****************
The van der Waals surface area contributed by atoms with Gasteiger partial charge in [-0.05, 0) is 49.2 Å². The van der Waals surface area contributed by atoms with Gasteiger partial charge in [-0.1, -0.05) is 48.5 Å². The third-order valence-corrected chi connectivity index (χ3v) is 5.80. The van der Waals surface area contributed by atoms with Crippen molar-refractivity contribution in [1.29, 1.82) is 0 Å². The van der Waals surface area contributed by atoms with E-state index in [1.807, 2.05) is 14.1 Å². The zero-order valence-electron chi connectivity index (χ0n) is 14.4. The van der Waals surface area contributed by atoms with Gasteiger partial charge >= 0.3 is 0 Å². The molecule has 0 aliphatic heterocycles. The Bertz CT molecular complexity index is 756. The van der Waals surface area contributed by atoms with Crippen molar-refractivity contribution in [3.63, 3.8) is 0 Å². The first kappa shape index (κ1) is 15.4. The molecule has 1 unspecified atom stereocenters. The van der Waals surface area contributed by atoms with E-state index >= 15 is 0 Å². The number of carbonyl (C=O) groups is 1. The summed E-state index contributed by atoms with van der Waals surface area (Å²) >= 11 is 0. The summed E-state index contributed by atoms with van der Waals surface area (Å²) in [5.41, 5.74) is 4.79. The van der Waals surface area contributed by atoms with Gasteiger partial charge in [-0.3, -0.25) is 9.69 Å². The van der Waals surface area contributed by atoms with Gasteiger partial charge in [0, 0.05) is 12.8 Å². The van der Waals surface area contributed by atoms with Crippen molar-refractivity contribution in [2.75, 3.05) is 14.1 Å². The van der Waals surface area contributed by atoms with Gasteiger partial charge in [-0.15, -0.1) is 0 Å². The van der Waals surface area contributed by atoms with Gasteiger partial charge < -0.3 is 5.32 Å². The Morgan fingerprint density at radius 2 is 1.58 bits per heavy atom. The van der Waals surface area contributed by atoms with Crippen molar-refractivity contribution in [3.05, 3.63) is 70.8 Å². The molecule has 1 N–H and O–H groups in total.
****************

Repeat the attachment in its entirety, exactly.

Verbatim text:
The van der Waals surface area contributed by atoms with Gasteiger partial charge in [-0.05, 0) is 49.2 Å². The van der Waals surface area contributed by atoms with Gasteiger partial charge in [-0.1, -0.05) is 48.5 Å². The third-order valence-corrected chi connectivity index (χ3v) is 5.80. The van der Waals surface area contributed by atoms with Crippen molar-refractivity contribution in [1.29, 1.82) is 0 Å². The van der Waals surface area contributed by atoms with E-state index in [1.807, 2.05) is 14.1 Å². The zero-order valence-electron chi connectivity index (χ0n) is 14.4. The van der Waals surface area contributed by atoms with Gasteiger partial charge >= 0.3 is 0 Å². The molecule has 0 aliphatic heterocycles. The Bertz CT molecular complexity index is 756. The van der Waals surface area contributed by atoms with Crippen molar-refractivity contribution in [3.63, 3.8) is 0 Å². The first kappa shape index (κ1) is 15.4. The molecule has 1 unspecified atom stereocenters. The van der Waals surface area contributed by atoms with E-state index >= 15 is 0 Å². The number of carbonyl (C=O) groups is 1. The summed E-state index contributed by atoms with van der Waals surface area (Å²) >= 11 is 0. The summed E-state index contributed by atoms with van der Waals surface area (Å²) in [5.41, 5.74) is 4.79. The van der Waals surface area contributed by atoms with Gasteiger partial charge in [-0.3, -0.25) is 9.69 Å². The van der Waals surface area contributed by atoms with Gasteiger partial charge in [0, 0.05) is 12.8 Å². The van der Waals surface area contributed by atoms with Crippen molar-refractivity contribution in [2.75, 3.05) is 14.1 Å². The van der Waals surface area contributed by atoms with Gasteiger partial charge in [-0.15, -0.1) is 0 Å². The van der Waals surface area contributed by atoms with Gasteiger partial charge < -0.3 is 5.32 Å². The Morgan fingerprint density at radius 2 is 1.58 bits per heavy atom. The van der Waals surface area contributed by atoms with Crippen molar-refractivity contribution in [3.05, 3.63) is 70.8 Å². The molecule has 1 N–H and O–H groups in total.